Like many action films before it, Madonne Ashwin’s Maaveeran (now streaming on Amazon Prime Video) too has an electrifying action sequence — with its hero Sivakarthikeyan hurling men through a pile of bricks — right before the film breaks for intermission. But unlike its predecessors, the film’s interlude doesn’t celebrate the machismo of an alpha hero. It pokes fun at a softie who is forced to take up arms by a voice from beyond the skies.
The inventiveness in Maaveeran is in its treatment of stunts, and Yannick Ben, the action director of the film, approached it with one brief in mind — keeping it fresh. “I thought the concept was really funny. It is about a man who suddenly becomes the hero of his own story, which I thought was really cool.” Maaveeran is a superhero film, any way you slice it. It follows the coming-of-age of a reticent hero who — after experiencing a pretty cool origin moment — becomes the man of his imagination, albeit with a little help by Vijay Sethupathi’s friendly voice. Yannick Ben, too, saw Maaveeran as a superhero film, but not the type that has people flying across the screen. “I always try to be realistic even if it's a fantasy movie like Maaveeran. I don't really like working with wire work with people flying around and bouncing. I like to stick to realistic movements, making sure the actor can do as much as possible. I don't like using dupes for actors as well,” he says over a call from France.
It was important for him to first understand the connection between Sivakarthikeyan and the voice before choreographing the stunts. “I heard the script and had a full description of what the director wanted to see. I also had to be mindful of the exact moments the voice begins speaking to SK.” The sequence sees Sathya (Sivakarthikeyan) face the same flat engineer that he detests and tries to stab with a pencil a few moments earlier. But this time, he attacks, with helpful prompts (that tell him to duck, shield and punch).
Yannick, known for his work in stylish actioners such as The Family Man and Gautham Vasudev Menon’s Vendhu Thanindhadhu Kaadu, worked on a pre-viz or a previsualisation video with his team in France before filming on set. “A previz is when you create an action choreography, shoot and edit it with your team away from set. I showed this to the director so he could see how the stunts were going to play out even before filming.”
Since much of the sequence is essentially Sathya punching on command, how much of it was in the script? “Before going into previz, the director told me the kind of action he was expecting. For instance, he told me things like “This punch comes from the left and you see SK blocking it because of the voice.” The next task was to see how I could place these stunts in the freshest ways possible.” And he achieved this through various styles (including kickboxing, boxing and projection movements) and the swirling, Dutch camera angles that surrounds Sivakarthikeyan.
“I operated the camera for the action parts, and used a lot of hand-held cameras because we wanted the camera to have specific movement that was very important for the film. There is one sequence in the climax that we've covered with some wide shots, close-ups and wide shots again like Zack Snyder's 300 (2007). We tried the same with the boat scene too.”
The interval sequence was key for audiences to resonate with SK and the voice, he adds. “That was tricky in terms of time because the sequences could not run up to ten minutes. A maximum of five minutes of action is more than enough for audiences to get on board. You better have a little bit less and make the people want more. While doing the action scenes, I always had to be careful about a voice coming in at some point. The action scenes could be very good, but we still needed to match the drama portion that came from the voice speaking to SK”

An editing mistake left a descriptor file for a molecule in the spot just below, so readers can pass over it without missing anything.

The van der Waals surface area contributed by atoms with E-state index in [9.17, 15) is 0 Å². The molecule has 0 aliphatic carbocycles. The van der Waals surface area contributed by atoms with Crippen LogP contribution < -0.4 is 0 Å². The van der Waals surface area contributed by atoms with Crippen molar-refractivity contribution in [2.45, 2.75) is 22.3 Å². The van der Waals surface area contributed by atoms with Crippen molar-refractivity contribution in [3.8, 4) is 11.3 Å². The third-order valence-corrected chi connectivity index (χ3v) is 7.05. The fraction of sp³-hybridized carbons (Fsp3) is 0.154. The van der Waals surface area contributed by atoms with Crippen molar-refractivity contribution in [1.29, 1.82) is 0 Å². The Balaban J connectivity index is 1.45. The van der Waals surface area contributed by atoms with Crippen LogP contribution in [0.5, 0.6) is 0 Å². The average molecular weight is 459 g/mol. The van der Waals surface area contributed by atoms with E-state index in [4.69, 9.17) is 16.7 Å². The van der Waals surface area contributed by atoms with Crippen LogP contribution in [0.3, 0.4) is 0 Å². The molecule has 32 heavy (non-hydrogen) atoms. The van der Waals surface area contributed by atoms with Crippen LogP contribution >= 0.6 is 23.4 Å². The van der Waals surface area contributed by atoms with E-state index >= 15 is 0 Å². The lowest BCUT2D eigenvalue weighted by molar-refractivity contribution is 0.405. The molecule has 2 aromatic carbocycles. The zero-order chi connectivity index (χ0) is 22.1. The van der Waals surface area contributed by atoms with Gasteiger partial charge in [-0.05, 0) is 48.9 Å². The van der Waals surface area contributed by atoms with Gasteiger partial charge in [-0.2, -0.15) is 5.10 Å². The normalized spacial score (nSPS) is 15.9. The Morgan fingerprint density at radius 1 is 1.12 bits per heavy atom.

While the previz took a week, and the actual sequence took around eight days to film. Some moments, however, took a life of their own on set. “The scene that sees SK fight everyone was initially supposed to be seen from a far-off shot. The idea was to show SK beating up these goons, as his people watch from a distance. But when you come close, you realise that he’s actually being pushed everywhere and beats up everyone by mistake. But when we arrived on set, we settled on something different.” We might hear Vijay Sethupathi’s booming voice in the film, but director Madonne filled his place on set.
“Madonne was the voice on the set, but that was mostly for SK, who had to react to the voice, do the action at the same time and sometimes do it all without even looking! SK was an amazing person to work with. I was very impressed because he doesn't really tell you 'I want to change this and that' like a few young actors. He trusts you and tries his best to deliver. He would always come and look at the monitor to correct his postures when needed.”
Some of Yannick’s references included rewatching a couple of Jackie Chan movies that build humour into action. “His films use props in its surroundings to throw things and fight.” Speaking about throwing things, Yannick still cannot get over how they filmed the slick sword sequence in Maaveeran. “When Mysskin sir is trying to kill Sivakarthikeyan with a sword, SK misses all the hits, while never once looking at Mysskin sir. When you aren't looking, the timing needs to be perfect between the people. If you miss even a second, you could be stabbed by the sword. It was also not possible to use dupes for the scene because you see both their faces.”
But at the end of the day, the trickier beast was to conquer originality in a film as unique as Maaveeran. “When you work on a lot of ideas, you would often be like what else can the voice say? That becomes tricky because the body cannot do 1000s of movements at one point. Okay you miss left and right, but then what more can you do?” he laughs.